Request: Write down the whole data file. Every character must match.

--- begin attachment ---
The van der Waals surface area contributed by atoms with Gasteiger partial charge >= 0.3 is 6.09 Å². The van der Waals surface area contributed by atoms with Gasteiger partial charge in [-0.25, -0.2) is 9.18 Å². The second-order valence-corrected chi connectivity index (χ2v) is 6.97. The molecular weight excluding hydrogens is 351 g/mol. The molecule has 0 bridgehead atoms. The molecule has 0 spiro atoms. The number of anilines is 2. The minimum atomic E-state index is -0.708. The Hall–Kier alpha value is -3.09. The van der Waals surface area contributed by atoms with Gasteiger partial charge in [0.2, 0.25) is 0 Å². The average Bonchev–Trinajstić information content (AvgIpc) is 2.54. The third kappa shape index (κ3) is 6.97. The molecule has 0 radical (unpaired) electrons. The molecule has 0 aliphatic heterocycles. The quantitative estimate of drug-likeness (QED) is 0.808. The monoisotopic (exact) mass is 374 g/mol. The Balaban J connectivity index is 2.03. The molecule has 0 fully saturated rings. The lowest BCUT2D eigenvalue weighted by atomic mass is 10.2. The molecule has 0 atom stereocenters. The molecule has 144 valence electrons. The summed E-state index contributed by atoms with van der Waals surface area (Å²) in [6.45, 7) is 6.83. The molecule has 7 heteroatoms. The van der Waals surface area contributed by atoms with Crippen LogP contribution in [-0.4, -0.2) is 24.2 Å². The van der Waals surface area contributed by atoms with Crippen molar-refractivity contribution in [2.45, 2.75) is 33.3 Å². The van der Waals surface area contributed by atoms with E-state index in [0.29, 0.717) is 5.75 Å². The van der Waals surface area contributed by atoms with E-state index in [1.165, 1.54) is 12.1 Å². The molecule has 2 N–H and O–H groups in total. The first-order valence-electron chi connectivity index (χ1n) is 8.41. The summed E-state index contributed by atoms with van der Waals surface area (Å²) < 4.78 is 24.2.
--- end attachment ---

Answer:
The van der Waals surface area contributed by atoms with Gasteiger partial charge >= 0.3 is 6.09 Å². The van der Waals surface area contributed by atoms with Gasteiger partial charge in [-0.25, -0.2) is 9.18 Å². The second-order valence-corrected chi connectivity index (χ2v) is 6.97. The molecular weight excluding hydrogens is 351 g/mol. The molecule has 0 bridgehead atoms. The molecule has 0 spiro atoms. The number of anilines is 2. The minimum atomic E-state index is -0.708. The Hall–Kier alpha value is -3.09. The van der Waals surface area contributed by atoms with Gasteiger partial charge in [0.2, 0.25) is 0 Å². The average Bonchev–Trinajstić information content (AvgIpc) is 2.54. The third kappa shape index (κ3) is 6.97. The molecule has 0 radical (unpaired) electrons. The molecule has 0 aliphatic heterocycles. The quantitative estimate of drug-likeness (QED) is 0.808. The monoisotopic (exact) mass is 374 g/mol. The Balaban J connectivity index is 2.03. The molecule has 0 fully saturated rings. The lowest BCUT2D eigenvalue weighted by atomic mass is 10.2. The molecule has 0 atom stereocenters. The molecule has 144 valence electrons. The summed E-state index contributed by atoms with van der Waals surface area (Å²) in [6.45, 7) is 6.83. The molecule has 7 heteroatoms. The van der Waals surface area contributed by atoms with Crippen LogP contribution in [-0.4, -0.2) is 24.2 Å². The van der Waals surface area contributed by atoms with Crippen molar-refractivity contribution in [2.45, 2.75) is 33.3 Å². The van der Waals surface area contributed by atoms with E-state index in [0.29, 0.717) is 5.75 Å². The van der Waals surface area contributed by atoms with E-state index in [1.165, 1.54) is 12.1 Å². The molecule has 2 N–H and O–H groups in total. The first-order valence-electron chi connectivity index (χ1n) is 8.41. The summed E-state index contributed by atoms with van der Waals surface area (Å²) < 4.78 is 24.2.